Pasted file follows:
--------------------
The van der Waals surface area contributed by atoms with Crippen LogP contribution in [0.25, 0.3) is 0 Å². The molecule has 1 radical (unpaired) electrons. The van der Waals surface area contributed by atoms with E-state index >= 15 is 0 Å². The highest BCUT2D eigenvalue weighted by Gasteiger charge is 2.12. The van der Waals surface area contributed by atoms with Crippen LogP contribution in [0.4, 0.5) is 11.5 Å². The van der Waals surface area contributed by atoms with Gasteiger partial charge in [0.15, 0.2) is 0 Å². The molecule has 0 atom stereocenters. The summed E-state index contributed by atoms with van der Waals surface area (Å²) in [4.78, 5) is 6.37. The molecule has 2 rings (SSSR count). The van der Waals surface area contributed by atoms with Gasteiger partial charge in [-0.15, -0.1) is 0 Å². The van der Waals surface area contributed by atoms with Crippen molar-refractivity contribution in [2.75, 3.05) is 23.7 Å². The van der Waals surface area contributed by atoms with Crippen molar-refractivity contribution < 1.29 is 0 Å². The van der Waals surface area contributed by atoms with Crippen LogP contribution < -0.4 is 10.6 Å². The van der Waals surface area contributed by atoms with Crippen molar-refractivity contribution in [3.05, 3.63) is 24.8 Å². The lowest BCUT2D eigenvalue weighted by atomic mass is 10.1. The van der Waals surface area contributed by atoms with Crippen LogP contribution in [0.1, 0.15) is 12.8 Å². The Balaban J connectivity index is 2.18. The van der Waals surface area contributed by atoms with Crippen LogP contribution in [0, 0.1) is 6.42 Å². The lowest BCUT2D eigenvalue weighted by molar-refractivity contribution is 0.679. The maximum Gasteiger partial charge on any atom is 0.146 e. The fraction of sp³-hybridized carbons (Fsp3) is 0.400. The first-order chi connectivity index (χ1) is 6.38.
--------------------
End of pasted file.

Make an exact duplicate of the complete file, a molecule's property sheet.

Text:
The van der Waals surface area contributed by atoms with Crippen LogP contribution in [0.25, 0.3) is 0 Å². The molecule has 1 radical (unpaired) electrons. The van der Waals surface area contributed by atoms with E-state index >= 15 is 0 Å². The highest BCUT2D eigenvalue weighted by Gasteiger charge is 2.12. The van der Waals surface area contributed by atoms with Crippen LogP contribution in [0.4, 0.5) is 11.5 Å². The van der Waals surface area contributed by atoms with Gasteiger partial charge in [0.15, 0.2) is 0 Å². The molecule has 0 atom stereocenters. The summed E-state index contributed by atoms with van der Waals surface area (Å²) in [4.78, 5) is 6.37. The molecule has 2 rings (SSSR count). The van der Waals surface area contributed by atoms with Gasteiger partial charge in [-0.15, -0.1) is 0 Å². The van der Waals surface area contributed by atoms with Crippen molar-refractivity contribution in [2.75, 3.05) is 23.7 Å². The van der Waals surface area contributed by atoms with Crippen molar-refractivity contribution < 1.29 is 0 Å². The van der Waals surface area contributed by atoms with Crippen LogP contribution < -0.4 is 10.6 Å². The van der Waals surface area contributed by atoms with Crippen molar-refractivity contribution in [3.05, 3.63) is 24.8 Å². The lowest BCUT2D eigenvalue weighted by atomic mass is 10.1. The van der Waals surface area contributed by atoms with Crippen LogP contribution in [0.1, 0.15) is 12.8 Å². The Balaban J connectivity index is 2.18. The van der Waals surface area contributed by atoms with Crippen LogP contribution in [0, 0.1) is 6.42 Å². The lowest BCUT2D eigenvalue weighted by molar-refractivity contribution is 0.679. The maximum Gasteiger partial charge on any atom is 0.146 e. The fraction of sp³-hybridized carbons (Fsp3) is 0.400. The first-order chi connectivity index (χ1) is 6.38.